Posts tagged making time for family

How to make the family meal the norm



This is the final post of two about how to combat electronic isolation and bring the family together by making the dinner table a priority. “Capturing the elusive family meal” made the case for how pivotal the meal can be in strengthening family relationships. This post gives you suggestions on how to ease into family meals without a lot of hassle.

Mind your manners

The social graces used to be a part of everyone’s education. Today many children have no clue about proper table etiquette or why it even matters. In our house the dinner table is Manners 101. Occasionally we get objections, especially from the older children, about how the rules are old fashioned or too restrictive. That’s often a great opportunity to remind them that manners are not so much about rules as they are about showing consideration for others.

From time to time, though, I’m the one who needs the reminder that manners aren’t just about rules. Sometimes in my desire to teach my children good behavior, I’ve found myself so overbearing in my correction that the atmosphere at the meal becomes unpleasant. What is supposed to be an enjoyable time can become anything but. These interactions at the dinner table give everyone, even us adults, a chance to grow and show grace.

The dinner table is an opportunity to remind each person that he or she is a valued member of the family, and that the actions of one person can affect everyone in the family. It assures children that they belong to a group of people who genuinely care for them.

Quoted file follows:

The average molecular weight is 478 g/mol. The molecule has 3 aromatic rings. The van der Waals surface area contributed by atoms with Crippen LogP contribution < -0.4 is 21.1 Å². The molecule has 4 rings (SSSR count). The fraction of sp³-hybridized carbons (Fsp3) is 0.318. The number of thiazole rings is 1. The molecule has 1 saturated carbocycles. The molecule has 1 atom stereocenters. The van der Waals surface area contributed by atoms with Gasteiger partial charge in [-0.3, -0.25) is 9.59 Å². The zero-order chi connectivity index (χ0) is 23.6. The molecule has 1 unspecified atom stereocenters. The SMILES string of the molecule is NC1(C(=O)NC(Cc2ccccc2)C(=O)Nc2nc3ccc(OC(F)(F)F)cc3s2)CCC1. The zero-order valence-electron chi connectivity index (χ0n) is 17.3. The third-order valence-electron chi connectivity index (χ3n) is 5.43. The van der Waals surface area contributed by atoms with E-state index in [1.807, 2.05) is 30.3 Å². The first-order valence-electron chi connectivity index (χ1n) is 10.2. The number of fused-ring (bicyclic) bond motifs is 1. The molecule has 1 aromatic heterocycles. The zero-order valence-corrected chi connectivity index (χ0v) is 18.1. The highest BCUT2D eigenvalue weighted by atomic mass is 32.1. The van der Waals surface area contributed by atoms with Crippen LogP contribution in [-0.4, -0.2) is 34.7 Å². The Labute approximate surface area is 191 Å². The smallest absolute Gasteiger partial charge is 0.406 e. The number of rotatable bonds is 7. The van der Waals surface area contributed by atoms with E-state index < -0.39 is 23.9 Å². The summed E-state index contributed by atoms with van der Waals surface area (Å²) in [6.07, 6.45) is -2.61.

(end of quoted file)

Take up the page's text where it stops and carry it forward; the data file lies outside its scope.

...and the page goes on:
Setting your family table
Recent family fun at our dinner table.

Recent family fun at our dinner table.

After nearly 30 years of gathering daily for meals, Ellie and I are convinced that we’ve truly benefited by making the family table a priority. Maybe you agree in principle, but you can’t see how you will ever get past all the obstacles to make the family meal a regular part of your schedule. Maybe you feel you don’t have time to do the cooking. Maybe dinner is the worst time of the day when it comes to family schedules. Maybe having meals together is such a foreign idea you don’t know where to start.

Here are a few tips that may set you on your way to making your dining room one of the most special rooms in the house.

Enlist the family’s help. Kids can help shop, prepare the food, set the table, serve the drinks and food, and clean up after the meal. In our home, we have assigned responsibilities that rotate every week. Dads, you need to make it a priority to come home from work on time.

Set reasonable goals. If you’re not eating together at all, start off with one or two simple meals, then gradually increase the number of meals and how elaborate they are. Set a goal for the number of meals you want to eat each week as a family and require everyone to be there. Children, especially the older ones, may resist at first. After a while, though, children actually become the greatest advocates for spending time around the dinner table.

Minimize your time in the kitchen. If you’re spending hours preparing and cleaning up for a 15-minute meal, chances are you’ll give up on family meals before very long. Enlist all your servants like the microwave, crock-pot, and pressure cooker. When you fix meals, prepare double or triple portions, then freeze or refrigerate for later meals.

To focus on each other, you need to ban the electronics. Turn off the television and computer, and don’t answer the phone.

Focus on being together rather than creating a full course meal. If you have to, serve heat-and-eat foods and just add a pre-mixed salad for health and to dress up the meal. You can bet that King Solomon saw his share of elaborate feasts, yet he declared, “Better a dish of vegetables where love is than a fattened ox served with hatred” (Proverbs 15:17).